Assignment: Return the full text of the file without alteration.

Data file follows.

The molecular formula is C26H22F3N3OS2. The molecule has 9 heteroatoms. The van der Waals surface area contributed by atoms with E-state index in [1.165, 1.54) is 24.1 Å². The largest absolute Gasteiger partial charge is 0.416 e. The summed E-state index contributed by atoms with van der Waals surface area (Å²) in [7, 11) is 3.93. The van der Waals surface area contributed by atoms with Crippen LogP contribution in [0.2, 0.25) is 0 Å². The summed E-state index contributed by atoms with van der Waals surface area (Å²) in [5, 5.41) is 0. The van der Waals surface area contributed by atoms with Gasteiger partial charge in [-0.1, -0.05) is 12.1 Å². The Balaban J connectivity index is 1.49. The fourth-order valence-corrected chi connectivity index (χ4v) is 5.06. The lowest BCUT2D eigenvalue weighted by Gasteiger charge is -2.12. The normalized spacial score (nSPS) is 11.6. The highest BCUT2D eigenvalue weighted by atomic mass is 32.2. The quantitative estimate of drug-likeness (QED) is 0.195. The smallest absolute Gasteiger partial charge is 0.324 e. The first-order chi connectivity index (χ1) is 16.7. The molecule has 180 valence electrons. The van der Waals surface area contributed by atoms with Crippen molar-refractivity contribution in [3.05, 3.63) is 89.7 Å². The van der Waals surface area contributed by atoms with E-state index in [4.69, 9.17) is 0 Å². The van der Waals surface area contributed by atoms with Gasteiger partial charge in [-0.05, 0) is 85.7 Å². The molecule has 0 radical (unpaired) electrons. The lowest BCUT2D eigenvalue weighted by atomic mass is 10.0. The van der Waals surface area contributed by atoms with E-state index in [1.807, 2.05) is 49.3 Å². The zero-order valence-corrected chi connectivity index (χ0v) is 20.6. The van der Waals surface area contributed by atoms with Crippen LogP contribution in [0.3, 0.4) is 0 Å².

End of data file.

The molecular formula is C26H22F3N3OS2. The molecule has 9 heteroatoms. The van der Waals surface area contributed by atoms with E-state index in [1.165, 1.54) is 24.1 Å². The largest absolute Gasteiger partial charge is 0.416 e. The summed E-state index contributed by atoms with van der Waals surface area (Å²) in [7, 11) is 3.93. The van der Waals surface area contributed by atoms with Crippen LogP contribution in [0.2, 0.25) is 0 Å². The summed E-state index contributed by atoms with van der Waals surface area (Å²) in [5, 5.41) is 0. The van der Waals surface area contributed by atoms with Gasteiger partial charge in [-0.1, -0.05) is 12.1 Å². The Balaban J connectivity index is 1.49. The fourth-order valence-corrected chi connectivity index (χ4v) is 5.06. The lowest BCUT2D eigenvalue weighted by Gasteiger charge is -2.12. The normalized spacial score (nSPS) is 11.6. The highest BCUT2D eigenvalue weighted by atomic mass is 32.2. The quantitative estimate of drug-likeness (QED) is 0.195. The smallest absolute Gasteiger partial charge is 0.324 e. The first-order chi connectivity index (χ1) is 16.7. The molecule has 180 valence electrons. The van der Waals surface area contributed by atoms with Crippen molar-refractivity contribution in [3.05, 3.63) is 89.7 Å². The van der Waals surface area contributed by atoms with E-state index in [4.69, 9.17) is 0 Å². The van der Waals surface area contributed by atoms with Gasteiger partial charge in [-0.05, 0) is 85.7 Å². The molecule has 0 radical (unpaired) electrons. The lowest BCUT2D eigenvalue weighted by atomic mass is 10.0. The van der Waals surface area contributed by atoms with E-state index in [1.807, 2.05) is 49.3 Å². The zero-order valence-corrected chi connectivity index (χ0v) is 20.6. The van der Waals surface area contributed by atoms with Crippen LogP contribution in [0.3, 0.4) is 0 Å².